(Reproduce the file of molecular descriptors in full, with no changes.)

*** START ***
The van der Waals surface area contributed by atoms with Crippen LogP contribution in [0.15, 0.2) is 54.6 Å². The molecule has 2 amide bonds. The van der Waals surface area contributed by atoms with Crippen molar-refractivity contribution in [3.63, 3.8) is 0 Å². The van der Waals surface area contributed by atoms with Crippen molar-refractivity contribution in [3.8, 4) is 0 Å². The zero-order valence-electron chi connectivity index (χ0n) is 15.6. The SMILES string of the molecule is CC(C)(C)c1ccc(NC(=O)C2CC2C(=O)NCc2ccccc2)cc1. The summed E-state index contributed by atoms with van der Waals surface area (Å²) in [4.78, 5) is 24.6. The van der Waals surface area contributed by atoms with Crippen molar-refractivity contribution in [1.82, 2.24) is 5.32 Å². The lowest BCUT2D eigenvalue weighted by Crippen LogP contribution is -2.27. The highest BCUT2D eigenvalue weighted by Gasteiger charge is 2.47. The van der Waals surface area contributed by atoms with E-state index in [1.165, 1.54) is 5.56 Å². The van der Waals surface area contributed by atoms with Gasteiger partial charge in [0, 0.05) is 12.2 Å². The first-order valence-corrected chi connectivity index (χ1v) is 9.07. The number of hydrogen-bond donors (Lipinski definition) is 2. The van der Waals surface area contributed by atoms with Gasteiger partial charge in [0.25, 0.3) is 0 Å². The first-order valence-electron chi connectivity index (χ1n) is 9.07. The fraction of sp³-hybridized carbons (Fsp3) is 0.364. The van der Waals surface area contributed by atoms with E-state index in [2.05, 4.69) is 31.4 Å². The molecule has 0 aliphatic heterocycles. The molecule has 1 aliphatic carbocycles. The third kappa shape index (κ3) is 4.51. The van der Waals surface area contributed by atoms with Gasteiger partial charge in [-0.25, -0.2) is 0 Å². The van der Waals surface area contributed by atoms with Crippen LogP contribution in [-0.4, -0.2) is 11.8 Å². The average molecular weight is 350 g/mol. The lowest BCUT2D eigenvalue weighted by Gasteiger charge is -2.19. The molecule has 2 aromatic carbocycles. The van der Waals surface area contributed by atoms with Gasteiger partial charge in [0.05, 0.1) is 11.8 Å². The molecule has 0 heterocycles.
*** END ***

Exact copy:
The van der Waals surface area contributed by atoms with Crippen LogP contribution in [0.15, 0.2) is 54.6 Å². The molecule has 2 amide bonds. The van der Waals surface area contributed by atoms with Crippen molar-refractivity contribution in [3.63, 3.8) is 0 Å². The van der Waals surface area contributed by atoms with Crippen molar-refractivity contribution in [3.8, 4) is 0 Å². The zero-order valence-electron chi connectivity index (χ0n) is 15.6. The SMILES string of the molecule is CC(C)(C)c1ccc(NC(=O)C2CC2C(=O)NCc2ccccc2)cc1. The summed E-state index contributed by atoms with van der Waals surface area (Å²) in [4.78, 5) is 24.6. The van der Waals surface area contributed by atoms with Crippen molar-refractivity contribution in [1.82, 2.24) is 5.32 Å². The lowest BCUT2D eigenvalue weighted by Crippen LogP contribution is -2.27. The highest BCUT2D eigenvalue weighted by Gasteiger charge is 2.47. The van der Waals surface area contributed by atoms with E-state index in [1.165, 1.54) is 5.56 Å². The van der Waals surface area contributed by atoms with Gasteiger partial charge in [0, 0.05) is 12.2 Å². The first-order valence-corrected chi connectivity index (χ1v) is 9.07. The number of hydrogen-bond donors (Lipinski definition) is 2. The van der Waals surface area contributed by atoms with Gasteiger partial charge in [0.25, 0.3) is 0 Å². The first-order valence-electron chi connectivity index (χ1n) is 9.07. The fraction of sp³-hybridized carbons (Fsp3) is 0.364. The van der Waals surface area contributed by atoms with E-state index in [2.05, 4.69) is 31.4 Å². The molecule has 0 aliphatic heterocycles. The molecule has 1 aliphatic carbocycles. The third kappa shape index (κ3) is 4.51. The van der Waals surface area contributed by atoms with Gasteiger partial charge in [-0.25, -0.2) is 0 Å². The van der Waals surface area contributed by atoms with Crippen LogP contribution in [-0.4, -0.2) is 11.8 Å². The average molecular weight is 350 g/mol. The lowest BCUT2D eigenvalue weighted by Gasteiger charge is -2.19. The molecule has 2 aromatic carbocycles. The van der Waals surface area contributed by atoms with Gasteiger partial charge in [0.05, 0.1) is 11.8 Å². The molecule has 0 heterocycles.